Five questions answered on the new child benefit cuts taking effect today

Families earning over a certain amount will today lose their child benefit. We answer five questions on the changes to the UK child benefit system.

How much do you have to be earning to lose your child benefit?

Under the new legislation families with one parent earning more than £50,000 will lose part of their child benefit. If one parent earns more than £60,000 their child benefit will be withdrawn altogether.

What these families will actually be losing is £20.30 a week paid for the first child and £13.40 a week for every child after that until the age of 16 or 18, if they are still full time education, in some cases this may continue until the child is 20.

How much does the government hope to save with this new benefit scheme?

Approximately £1.5bn a year, which will be used to help reduce the deficit.

What are critics of the changes saying?

Critics have pointed out that two parents earning £49,000 a year will keep their benefit, while a family with one parent working who earns £51,000 will lose their benefit even though jointly they have a smaller household income.

They also point out that those who never opted out of child benefit by the deadline will now have to fill out a self assessment tax form creating complexity in the system.

If someone or their partner keeps claiming child benefit when now not entitled to it the money will have to be clawed back by High Income Child Benefit Charge run by the HMRC after the recipient declares it in a self assessment tax form.

The Institute of Fiscal Studies (IFS) estimates that 500,000 extra people might have to fill in these forms as a result of the change.

How many people will be affected by the cuts?

It is estimated that more than a million will be affected by the changes with the IFS estimating people could lose about £1,300 a year.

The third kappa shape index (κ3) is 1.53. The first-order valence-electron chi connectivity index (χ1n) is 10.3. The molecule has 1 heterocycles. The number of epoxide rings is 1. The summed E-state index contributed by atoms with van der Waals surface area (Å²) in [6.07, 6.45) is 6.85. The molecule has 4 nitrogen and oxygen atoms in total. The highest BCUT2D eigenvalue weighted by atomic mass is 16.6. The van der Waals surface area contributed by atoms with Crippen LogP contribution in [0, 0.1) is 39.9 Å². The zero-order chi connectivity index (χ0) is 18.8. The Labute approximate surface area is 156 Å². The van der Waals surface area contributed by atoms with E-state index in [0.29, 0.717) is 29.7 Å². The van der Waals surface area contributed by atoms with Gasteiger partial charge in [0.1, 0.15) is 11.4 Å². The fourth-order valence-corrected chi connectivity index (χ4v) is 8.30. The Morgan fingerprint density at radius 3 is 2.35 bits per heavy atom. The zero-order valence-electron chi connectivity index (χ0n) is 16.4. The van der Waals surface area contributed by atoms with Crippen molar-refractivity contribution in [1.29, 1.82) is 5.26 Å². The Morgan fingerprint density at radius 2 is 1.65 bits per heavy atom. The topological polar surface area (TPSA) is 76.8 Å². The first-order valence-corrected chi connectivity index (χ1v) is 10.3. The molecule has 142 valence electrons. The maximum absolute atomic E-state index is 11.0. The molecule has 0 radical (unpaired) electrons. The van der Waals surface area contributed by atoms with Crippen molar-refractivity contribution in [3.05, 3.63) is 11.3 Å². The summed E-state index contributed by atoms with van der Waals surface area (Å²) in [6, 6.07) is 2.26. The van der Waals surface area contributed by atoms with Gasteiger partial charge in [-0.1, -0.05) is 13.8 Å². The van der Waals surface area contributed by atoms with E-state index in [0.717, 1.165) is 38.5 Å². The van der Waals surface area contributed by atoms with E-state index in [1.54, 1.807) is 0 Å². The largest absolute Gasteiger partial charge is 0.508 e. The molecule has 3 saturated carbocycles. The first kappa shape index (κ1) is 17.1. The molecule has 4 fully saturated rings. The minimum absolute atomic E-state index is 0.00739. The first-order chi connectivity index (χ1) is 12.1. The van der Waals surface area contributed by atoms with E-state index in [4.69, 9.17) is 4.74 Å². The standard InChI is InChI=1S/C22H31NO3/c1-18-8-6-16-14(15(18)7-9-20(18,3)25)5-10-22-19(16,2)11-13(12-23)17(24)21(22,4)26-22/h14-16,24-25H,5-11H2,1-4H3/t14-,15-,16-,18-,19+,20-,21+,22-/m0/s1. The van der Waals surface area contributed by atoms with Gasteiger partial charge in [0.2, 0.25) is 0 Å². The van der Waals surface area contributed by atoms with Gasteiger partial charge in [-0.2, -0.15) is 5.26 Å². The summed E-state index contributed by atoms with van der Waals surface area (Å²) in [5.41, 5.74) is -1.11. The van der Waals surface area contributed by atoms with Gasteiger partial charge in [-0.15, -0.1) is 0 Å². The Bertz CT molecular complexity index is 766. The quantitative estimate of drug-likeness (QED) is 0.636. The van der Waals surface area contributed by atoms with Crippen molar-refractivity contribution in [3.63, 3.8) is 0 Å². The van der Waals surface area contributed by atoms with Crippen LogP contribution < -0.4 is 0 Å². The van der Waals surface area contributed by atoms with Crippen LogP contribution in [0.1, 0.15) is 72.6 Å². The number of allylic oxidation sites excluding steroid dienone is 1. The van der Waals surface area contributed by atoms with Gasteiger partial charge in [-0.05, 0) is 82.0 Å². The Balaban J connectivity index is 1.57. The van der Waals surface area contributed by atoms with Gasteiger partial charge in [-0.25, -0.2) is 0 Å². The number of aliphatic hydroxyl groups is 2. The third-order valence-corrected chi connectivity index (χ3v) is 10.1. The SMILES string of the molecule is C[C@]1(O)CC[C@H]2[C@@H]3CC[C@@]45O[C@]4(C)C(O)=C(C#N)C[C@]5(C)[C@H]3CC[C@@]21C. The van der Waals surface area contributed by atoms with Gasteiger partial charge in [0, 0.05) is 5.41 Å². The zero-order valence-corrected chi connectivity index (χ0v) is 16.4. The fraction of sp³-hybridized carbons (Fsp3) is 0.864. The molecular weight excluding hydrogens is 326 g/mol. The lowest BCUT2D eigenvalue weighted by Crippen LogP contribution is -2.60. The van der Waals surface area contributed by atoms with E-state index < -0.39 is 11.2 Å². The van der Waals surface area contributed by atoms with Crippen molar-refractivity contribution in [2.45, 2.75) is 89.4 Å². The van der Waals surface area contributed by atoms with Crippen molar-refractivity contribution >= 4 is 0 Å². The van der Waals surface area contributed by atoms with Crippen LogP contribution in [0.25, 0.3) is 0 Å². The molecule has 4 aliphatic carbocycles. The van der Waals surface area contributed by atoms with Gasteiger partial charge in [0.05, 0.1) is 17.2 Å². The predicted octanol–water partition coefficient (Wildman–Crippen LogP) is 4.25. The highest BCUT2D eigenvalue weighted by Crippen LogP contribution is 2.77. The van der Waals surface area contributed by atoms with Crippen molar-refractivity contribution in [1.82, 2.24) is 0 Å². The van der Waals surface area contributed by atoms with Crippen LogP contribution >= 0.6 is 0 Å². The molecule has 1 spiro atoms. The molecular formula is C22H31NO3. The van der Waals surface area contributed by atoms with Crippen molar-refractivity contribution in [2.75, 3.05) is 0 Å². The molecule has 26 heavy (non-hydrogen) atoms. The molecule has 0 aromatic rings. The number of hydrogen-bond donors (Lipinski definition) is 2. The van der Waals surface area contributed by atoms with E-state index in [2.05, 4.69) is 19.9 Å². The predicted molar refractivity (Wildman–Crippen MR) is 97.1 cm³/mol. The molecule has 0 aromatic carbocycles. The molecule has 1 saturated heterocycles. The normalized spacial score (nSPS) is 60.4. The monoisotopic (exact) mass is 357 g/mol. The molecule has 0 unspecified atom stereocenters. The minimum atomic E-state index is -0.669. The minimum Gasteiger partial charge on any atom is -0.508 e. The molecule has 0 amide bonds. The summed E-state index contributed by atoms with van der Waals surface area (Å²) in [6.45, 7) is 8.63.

What has the treasury said?

A Treasury spokesman told the BBC: "Withdrawing child benefit on the basis of the combined family income would require intrusive means-testing of all eight million households getting child benefit. The way we are doing it is simpler for the vast majority of families."

A baby, about to lose its benefits. Photograph: Getty Images

Heidi Vella is a features writer for Nridigital.com

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#Match4Lara: Lara has found her match, but the search for mixed-race donors isn't over

A UK blood cancer charity has seen an "unprecedented spike" in donors from mixed race and ethnic minority backgrounds since the campaign started. 

Lara Casalotti, the 24-year-old known round the world for her family's race to find her a stem cell donor, has found her match. As long as all goes ahead as planned, she will undergo a transplant in March.

Casalotti was diagnosed with acute myeloid leukaemia in December, and doctors predicted that she would need a stem cell transplant by April. As I wrote a few weeks ago, her Thai-Italian heritage was a stumbling block, both thanks to biology (successful donors tend to fit your racial profile), and the fact that mixed-race people only make up around 3 per cent of international stem cell registries. The number of non-mixed minorities is also relatively low. 

That's why Casalotti's family launched a high profile campaign in the US, Thailand, Italy and the US to encourage more people - especially those from mixed or minority backgrounds - to register. It worked: the family estimates that upwards of 20,000 people have signed up through the campaign in less than a month.

Anthony Nolan, the blood cancer charity, also reported an "unprecedented spike" of donors from black, Asian, ethcnic minority or mixed race backgrounds. At certain points in the campaign over half of those signing up were from these groups, the highest proportion ever seen by the charity. 

Interestingly, it's not particularly likely that the campaign found Casalotti her match. Patient confidentiality regulations protect the nationality and identity of the donor, but Emily Rosselli from Anthony Nolan tells me that most patients don't find their donors through individual campaigns: 

 It’s usually unlikely that an individual finds their own match through their own campaign purely because there are tens of thousands of tissue types out there and hundreds of people around the world joining donor registers every day (which currently stand at 26 million).

Though we can't know for sure, it's more likely that Casalotti's campaign will help scores of people from these backgrounds in future, as it has (and may continue to) increased donations from much-needed groups. To that end, the Match4Lara campaign is continuing: the family has said that drives and events over the next few weeks will go ahead. 

You can sign up to the registry in your country via the Match4Lara website here.

Barbara Speed is a technology and digital culture writer at the New Statesman and a staff writer at CityMetric.